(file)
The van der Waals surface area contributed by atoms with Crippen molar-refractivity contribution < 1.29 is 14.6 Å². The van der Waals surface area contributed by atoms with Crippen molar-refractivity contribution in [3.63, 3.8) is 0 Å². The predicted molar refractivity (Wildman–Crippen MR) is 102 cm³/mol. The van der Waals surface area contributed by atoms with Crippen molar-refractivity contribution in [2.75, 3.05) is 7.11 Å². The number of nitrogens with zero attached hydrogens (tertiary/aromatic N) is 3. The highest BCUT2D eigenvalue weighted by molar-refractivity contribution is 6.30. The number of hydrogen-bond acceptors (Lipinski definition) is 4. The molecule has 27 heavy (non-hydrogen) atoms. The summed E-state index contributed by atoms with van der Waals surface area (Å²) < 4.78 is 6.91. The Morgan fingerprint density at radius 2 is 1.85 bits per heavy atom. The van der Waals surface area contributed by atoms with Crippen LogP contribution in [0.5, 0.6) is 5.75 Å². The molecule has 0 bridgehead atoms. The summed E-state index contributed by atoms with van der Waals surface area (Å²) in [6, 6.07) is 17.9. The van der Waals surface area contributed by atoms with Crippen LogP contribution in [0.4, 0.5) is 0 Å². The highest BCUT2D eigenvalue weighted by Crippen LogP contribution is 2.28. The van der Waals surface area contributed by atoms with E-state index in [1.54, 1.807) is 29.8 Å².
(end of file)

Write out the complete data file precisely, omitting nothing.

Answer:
The van der Waals surface area contributed by atoms with Crippen molar-refractivity contribution < 1.29 is 14.6 Å². The van der Waals surface area contributed by atoms with Crippen molar-refractivity contribution in [3.63, 3.8) is 0 Å². The predicted molar refractivity (Wildman–Crippen MR) is 102 cm³/mol. The van der Waals surface area contributed by atoms with Crippen molar-refractivity contribution in [2.75, 3.05) is 7.11 Å². The number of nitrogens with zero attached hydrogens (tertiary/aromatic N) is 3. The highest BCUT2D eigenvalue weighted by molar-refractivity contribution is 6.30. The number of hydrogen-bond acceptors (Lipinski definition) is 4. The molecule has 27 heavy (non-hydrogen) atoms. The summed E-state index contributed by atoms with van der Waals surface area (Å²) < 4.78 is 6.91. The Morgan fingerprint density at radius 2 is 1.85 bits per heavy atom. The van der Waals surface area contributed by atoms with Crippen LogP contribution in [0.5, 0.6) is 5.75 Å². The molecule has 0 bridgehead atoms. The summed E-state index contributed by atoms with van der Waals surface area (Å²) in [6, 6.07) is 17.9. The van der Waals surface area contributed by atoms with Crippen LogP contribution in [0.4, 0.5) is 0 Å². The highest BCUT2D eigenvalue weighted by Crippen LogP contribution is 2.28. The van der Waals surface area contributed by atoms with E-state index in [1.54, 1.807) is 29.8 Å².